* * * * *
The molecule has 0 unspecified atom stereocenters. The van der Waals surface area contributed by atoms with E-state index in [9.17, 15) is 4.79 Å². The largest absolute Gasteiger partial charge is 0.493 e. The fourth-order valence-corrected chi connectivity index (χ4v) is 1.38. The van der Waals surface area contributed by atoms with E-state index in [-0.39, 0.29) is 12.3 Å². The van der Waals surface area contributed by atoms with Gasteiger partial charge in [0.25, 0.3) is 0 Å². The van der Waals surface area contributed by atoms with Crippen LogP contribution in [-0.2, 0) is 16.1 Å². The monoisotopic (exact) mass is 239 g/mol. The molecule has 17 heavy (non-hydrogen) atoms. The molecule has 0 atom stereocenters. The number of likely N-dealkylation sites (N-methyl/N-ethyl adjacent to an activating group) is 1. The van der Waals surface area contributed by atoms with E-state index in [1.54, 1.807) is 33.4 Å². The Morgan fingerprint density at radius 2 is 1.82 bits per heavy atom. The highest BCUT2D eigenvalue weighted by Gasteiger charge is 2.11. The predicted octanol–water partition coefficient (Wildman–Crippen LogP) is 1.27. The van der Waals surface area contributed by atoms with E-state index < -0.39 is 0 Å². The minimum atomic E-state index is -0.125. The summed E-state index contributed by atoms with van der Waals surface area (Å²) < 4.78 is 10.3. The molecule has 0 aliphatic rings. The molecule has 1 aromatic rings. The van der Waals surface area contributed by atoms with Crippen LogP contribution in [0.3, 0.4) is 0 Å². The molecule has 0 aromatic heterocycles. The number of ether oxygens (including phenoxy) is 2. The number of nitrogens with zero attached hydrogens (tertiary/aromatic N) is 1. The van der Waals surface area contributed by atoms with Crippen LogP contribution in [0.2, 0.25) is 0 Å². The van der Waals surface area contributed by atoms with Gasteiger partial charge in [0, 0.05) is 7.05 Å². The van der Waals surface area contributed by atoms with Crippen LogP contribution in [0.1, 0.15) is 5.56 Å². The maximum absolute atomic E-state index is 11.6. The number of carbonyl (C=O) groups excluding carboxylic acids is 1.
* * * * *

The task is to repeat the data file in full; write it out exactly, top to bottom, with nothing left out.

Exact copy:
The molecule has 0 unspecified atom stereocenters. The van der Waals surface area contributed by atoms with E-state index in [9.17, 15) is 4.79 Å². The largest absolute Gasteiger partial charge is 0.493 e. The fourth-order valence-corrected chi connectivity index (χ4v) is 1.38. The van der Waals surface area contributed by atoms with E-state index in [-0.39, 0.29) is 12.3 Å². The van der Waals surface area contributed by atoms with Gasteiger partial charge in [0.25, 0.3) is 0 Å². The van der Waals surface area contributed by atoms with Crippen LogP contribution in [-0.2, 0) is 16.1 Å². The monoisotopic (exact) mass is 239 g/mol. The molecule has 17 heavy (non-hydrogen) atoms. The molecule has 0 atom stereocenters. The number of likely N-dealkylation sites (N-methyl/N-ethyl adjacent to an activating group) is 1. The van der Waals surface area contributed by atoms with E-state index in [1.54, 1.807) is 33.4 Å². The Morgan fingerprint density at radius 2 is 1.82 bits per heavy atom. The highest BCUT2D eigenvalue weighted by Gasteiger charge is 2.11. The predicted octanol–water partition coefficient (Wildman–Crippen LogP) is 1.27. The van der Waals surface area contributed by atoms with E-state index < -0.39 is 0 Å². The minimum atomic E-state index is -0.125. The summed E-state index contributed by atoms with van der Waals surface area (Å²) < 4.78 is 10.3. The molecule has 0 aliphatic rings. The molecule has 1 aromatic rings. The van der Waals surface area contributed by atoms with Crippen LogP contribution in [0.3, 0.4) is 0 Å². The molecule has 0 aromatic heterocycles. The number of ether oxygens (including phenoxy) is 2. The number of nitrogens with zero attached hydrogens (tertiary/aromatic N) is 1. The van der Waals surface area contributed by atoms with Crippen LogP contribution in [0.2, 0.25) is 0 Å². The van der Waals surface area contributed by atoms with Gasteiger partial charge in [0, 0.05) is 7.05 Å². The van der Waals surface area contributed by atoms with Crippen LogP contribution in [0.1, 0.15) is 5.56 Å². The maximum absolute atomic E-state index is 11.6. The number of carbonyl (C=O) groups excluding carboxylic acids is 1.